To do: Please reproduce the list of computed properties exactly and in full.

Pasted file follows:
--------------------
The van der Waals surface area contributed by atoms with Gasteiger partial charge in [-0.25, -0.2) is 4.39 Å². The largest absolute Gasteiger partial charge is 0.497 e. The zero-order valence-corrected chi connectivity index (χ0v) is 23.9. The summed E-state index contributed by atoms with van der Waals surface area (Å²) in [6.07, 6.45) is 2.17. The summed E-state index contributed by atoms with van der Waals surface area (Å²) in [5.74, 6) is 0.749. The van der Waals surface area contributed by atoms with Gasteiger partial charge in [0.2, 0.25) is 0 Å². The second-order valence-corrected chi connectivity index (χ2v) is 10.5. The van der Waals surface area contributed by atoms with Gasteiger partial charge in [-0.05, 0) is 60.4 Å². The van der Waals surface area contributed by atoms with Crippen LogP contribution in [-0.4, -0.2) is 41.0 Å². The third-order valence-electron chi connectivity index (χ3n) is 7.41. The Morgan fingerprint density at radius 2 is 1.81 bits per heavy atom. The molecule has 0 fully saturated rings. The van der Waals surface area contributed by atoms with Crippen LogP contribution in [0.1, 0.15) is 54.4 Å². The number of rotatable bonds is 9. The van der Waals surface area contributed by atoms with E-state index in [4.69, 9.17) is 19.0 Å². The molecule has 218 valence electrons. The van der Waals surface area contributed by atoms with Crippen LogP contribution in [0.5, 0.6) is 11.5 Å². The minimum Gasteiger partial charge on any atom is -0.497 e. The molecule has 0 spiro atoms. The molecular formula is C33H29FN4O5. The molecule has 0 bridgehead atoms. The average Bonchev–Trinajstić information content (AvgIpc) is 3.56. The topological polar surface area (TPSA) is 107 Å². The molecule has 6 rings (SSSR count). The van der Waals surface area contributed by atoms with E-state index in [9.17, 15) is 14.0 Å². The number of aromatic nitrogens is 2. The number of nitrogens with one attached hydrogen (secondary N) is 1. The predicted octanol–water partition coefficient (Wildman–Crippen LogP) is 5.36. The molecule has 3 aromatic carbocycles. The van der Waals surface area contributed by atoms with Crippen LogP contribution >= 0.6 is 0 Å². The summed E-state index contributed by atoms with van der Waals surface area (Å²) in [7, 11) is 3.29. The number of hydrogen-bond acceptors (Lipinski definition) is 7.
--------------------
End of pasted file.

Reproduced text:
The van der Waals surface area contributed by atoms with Gasteiger partial charge in [-0.25, -0.2) is 4.39 Å². The largest absolute Gasteiger partial charge is 0.497 e. The zero-order valence-corrected chi connectivity index (χ0v) is 23.9. The summed E-state index contributed by atoms with van der Waals surface area (Å²) in [6.07, 6.45) is 2.17. The summed E-state index contributed by atoms with van der Waals surface area (Å²) in [5.74, 6) is 0.749. The van der Waals surface area contributed by atoms with Gasteiger partial charge in [0.2, 0.25) is 0 Å². The second-order valence-corrected chi connectivity index (χ2v) is 10.5. The van der Waals surface area contributed by atoms with Gasteiger partial charge in [-0.05, 0) is 60.4 Å². The van der Waals surface area contributed by atoms with Crippen LogP contribution in [-0.4, -0.2) is 41.0 Å². The third-order valence-electron chi connectivity index (χ3n) is 7.41. The Morgan fingerprint density at radius 2 is 1.81 bits per heavy atom. The molecule has 0 fully saturated rings. The van der Waals surface area contributed by atoms with Crippen LogP contribution in [0.1, 0.15) is 54.4 Å². The number of rotatable bonds is 9. The van der Waals surface area contributed by atoms with E-state index in [4.69, 9.17) is 19.0 Å². The molecule has 218 valence electrons. The van der Waals surface area contributed by atoms with Crippen LogP contribution in [0.5, 0.6) is 11.5 Å². The minimum Gasteiger partial charge on any atom is -0.497 e. The molecule has 0 spiro atoms. The molecular formula is C33H29FN4O5. The molecule has 0 bridgehead atoms. The average Bonchev–Trinajstić information content (AvgIpc) is 3.56. The topological polar surface area (TPSA) is 107 Å². The molecule has 6 rings (SSSR count). The van der Waals surface area contributed by atoms with E-state index in [9.17, 15) is 14.0 Å². The number of aromatic nitrogens is 2. The number of nitrogens with one attached hydrogen (secondary N) is 1. The predicted octanol–water partition coefficient (Wildman–Crippen LogP) is 5.36. The molecule has 3 aromatic carbocycles. The van der Waals surface area contributed by atoms with Crippen LogP contribution >= 0.6 is 0 Å². The summed E-state index contributed by atoms with van der Waals surface area (Å²) in [7, 11) is 3.29. The number of hydrogen-bond acceptors (Lipinski definition) is 7.